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Only Religionists Doubt Darwin? The Case of C.S. Lewis

David Klinghoffer

C.S. Lewis

An influential myth foisted on the public by evolutionists is that only religious believers doubt Darwin. If this were true, it would cast suspicion on the skeptics who, so goes this line of insinuation, are motivated and led astray by their passion to believe in their religion. I addressed this fallacy the other day in noting the Darwin doubts of Scott Adams, who joins other non-believers in his skepticism about evolution. Here’s another example: C.S. Lewis.

But Lewis is best known as a proponent of Christianity! Obviously, yes, but in a very helpful ID the Future podcast, John West talks about Lewis’s period as an atheist, prior to his spiritual turn. It was at this time, not as a religious believer, that he read French Nobel laureate Henri Bergson’s book Creative Evolution. Bergson accepted evolution in the sense of shared ancestry across life, but critiqued it in the more important sense of asserting the creativity of a blind, purposefulness process, natural selection.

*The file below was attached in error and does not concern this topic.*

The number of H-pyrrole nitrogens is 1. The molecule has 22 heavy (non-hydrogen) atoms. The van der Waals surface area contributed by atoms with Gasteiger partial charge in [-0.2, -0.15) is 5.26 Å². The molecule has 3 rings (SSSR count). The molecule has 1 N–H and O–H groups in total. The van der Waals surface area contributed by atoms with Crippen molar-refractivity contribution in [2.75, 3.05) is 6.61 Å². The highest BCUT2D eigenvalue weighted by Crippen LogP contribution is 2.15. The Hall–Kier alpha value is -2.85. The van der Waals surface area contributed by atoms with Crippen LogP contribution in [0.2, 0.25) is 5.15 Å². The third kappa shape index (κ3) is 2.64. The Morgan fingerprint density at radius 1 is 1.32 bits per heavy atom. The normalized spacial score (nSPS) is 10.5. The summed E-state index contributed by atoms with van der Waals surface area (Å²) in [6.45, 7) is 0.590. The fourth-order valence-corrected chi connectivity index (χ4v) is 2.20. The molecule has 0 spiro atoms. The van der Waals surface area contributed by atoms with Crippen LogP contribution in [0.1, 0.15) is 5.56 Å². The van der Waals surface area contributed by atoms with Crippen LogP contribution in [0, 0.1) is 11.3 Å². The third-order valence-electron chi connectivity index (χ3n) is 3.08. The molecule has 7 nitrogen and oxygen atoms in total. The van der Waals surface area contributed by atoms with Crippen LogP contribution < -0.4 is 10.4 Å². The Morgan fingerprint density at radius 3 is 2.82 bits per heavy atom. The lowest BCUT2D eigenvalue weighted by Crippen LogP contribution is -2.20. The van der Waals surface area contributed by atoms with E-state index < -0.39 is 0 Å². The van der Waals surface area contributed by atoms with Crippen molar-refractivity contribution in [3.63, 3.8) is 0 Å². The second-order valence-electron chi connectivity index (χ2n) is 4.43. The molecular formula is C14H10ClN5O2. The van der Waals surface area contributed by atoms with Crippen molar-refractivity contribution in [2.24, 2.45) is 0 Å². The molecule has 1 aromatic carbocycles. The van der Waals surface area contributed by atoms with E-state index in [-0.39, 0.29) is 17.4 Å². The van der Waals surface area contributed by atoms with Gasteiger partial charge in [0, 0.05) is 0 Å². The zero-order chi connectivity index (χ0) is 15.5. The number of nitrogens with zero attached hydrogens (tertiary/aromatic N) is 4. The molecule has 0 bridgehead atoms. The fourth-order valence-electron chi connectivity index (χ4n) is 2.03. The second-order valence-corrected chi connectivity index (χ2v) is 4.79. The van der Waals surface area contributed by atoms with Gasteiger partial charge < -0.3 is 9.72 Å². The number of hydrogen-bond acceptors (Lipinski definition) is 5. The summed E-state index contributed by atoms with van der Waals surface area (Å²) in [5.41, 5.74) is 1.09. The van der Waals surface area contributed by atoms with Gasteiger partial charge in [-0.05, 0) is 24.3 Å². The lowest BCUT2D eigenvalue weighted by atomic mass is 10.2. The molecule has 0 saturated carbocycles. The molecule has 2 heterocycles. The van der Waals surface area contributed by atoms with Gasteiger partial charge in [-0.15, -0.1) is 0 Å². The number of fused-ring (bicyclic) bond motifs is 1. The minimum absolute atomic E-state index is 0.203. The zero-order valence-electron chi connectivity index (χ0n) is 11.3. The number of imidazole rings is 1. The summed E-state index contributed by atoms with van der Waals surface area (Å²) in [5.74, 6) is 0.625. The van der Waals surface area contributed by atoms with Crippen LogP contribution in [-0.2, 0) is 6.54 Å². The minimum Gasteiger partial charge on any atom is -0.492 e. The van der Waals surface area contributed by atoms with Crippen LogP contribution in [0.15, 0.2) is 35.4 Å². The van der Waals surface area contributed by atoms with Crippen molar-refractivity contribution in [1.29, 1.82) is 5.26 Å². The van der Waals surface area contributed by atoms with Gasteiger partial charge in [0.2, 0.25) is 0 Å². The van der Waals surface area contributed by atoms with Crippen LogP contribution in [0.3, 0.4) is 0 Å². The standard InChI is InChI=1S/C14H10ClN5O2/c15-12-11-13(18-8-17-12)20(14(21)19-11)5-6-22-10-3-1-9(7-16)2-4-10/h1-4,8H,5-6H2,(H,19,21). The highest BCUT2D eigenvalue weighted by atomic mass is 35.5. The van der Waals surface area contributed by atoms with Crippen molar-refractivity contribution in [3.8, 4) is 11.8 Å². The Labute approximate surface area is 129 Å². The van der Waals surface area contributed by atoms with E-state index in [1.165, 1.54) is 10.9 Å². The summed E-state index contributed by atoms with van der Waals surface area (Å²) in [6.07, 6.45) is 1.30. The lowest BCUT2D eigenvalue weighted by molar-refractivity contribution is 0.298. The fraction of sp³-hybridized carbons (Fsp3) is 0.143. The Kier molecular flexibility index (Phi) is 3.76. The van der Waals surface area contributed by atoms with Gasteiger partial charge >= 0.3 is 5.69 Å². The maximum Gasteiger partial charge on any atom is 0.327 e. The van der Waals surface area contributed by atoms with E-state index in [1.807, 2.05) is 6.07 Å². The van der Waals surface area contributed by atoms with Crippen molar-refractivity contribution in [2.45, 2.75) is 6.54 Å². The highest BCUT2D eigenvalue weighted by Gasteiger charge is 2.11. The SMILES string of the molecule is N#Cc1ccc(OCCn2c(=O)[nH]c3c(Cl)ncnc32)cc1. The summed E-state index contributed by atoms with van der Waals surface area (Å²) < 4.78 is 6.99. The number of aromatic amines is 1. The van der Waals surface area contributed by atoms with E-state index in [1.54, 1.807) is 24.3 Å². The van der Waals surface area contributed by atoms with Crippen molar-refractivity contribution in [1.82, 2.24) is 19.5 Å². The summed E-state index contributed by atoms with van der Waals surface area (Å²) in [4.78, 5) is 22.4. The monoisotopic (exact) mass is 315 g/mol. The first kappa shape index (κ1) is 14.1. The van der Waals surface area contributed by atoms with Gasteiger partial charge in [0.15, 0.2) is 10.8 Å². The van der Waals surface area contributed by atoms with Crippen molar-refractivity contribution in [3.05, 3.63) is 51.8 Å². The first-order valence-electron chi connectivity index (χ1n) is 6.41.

Lewis was persuaded by Bergson’s criticism, as he wrote to his father: Darwinism was a structure built “on sand.” And this was before he became a Christian. Excellent point by Dr. West, who is the editor of The Magician’s Twin: C. S. Lewis on Science, Scientism, and Society. Download the podcast or listen to it here. For more, see the brief documentary video C.S. Lewis and Evolution below.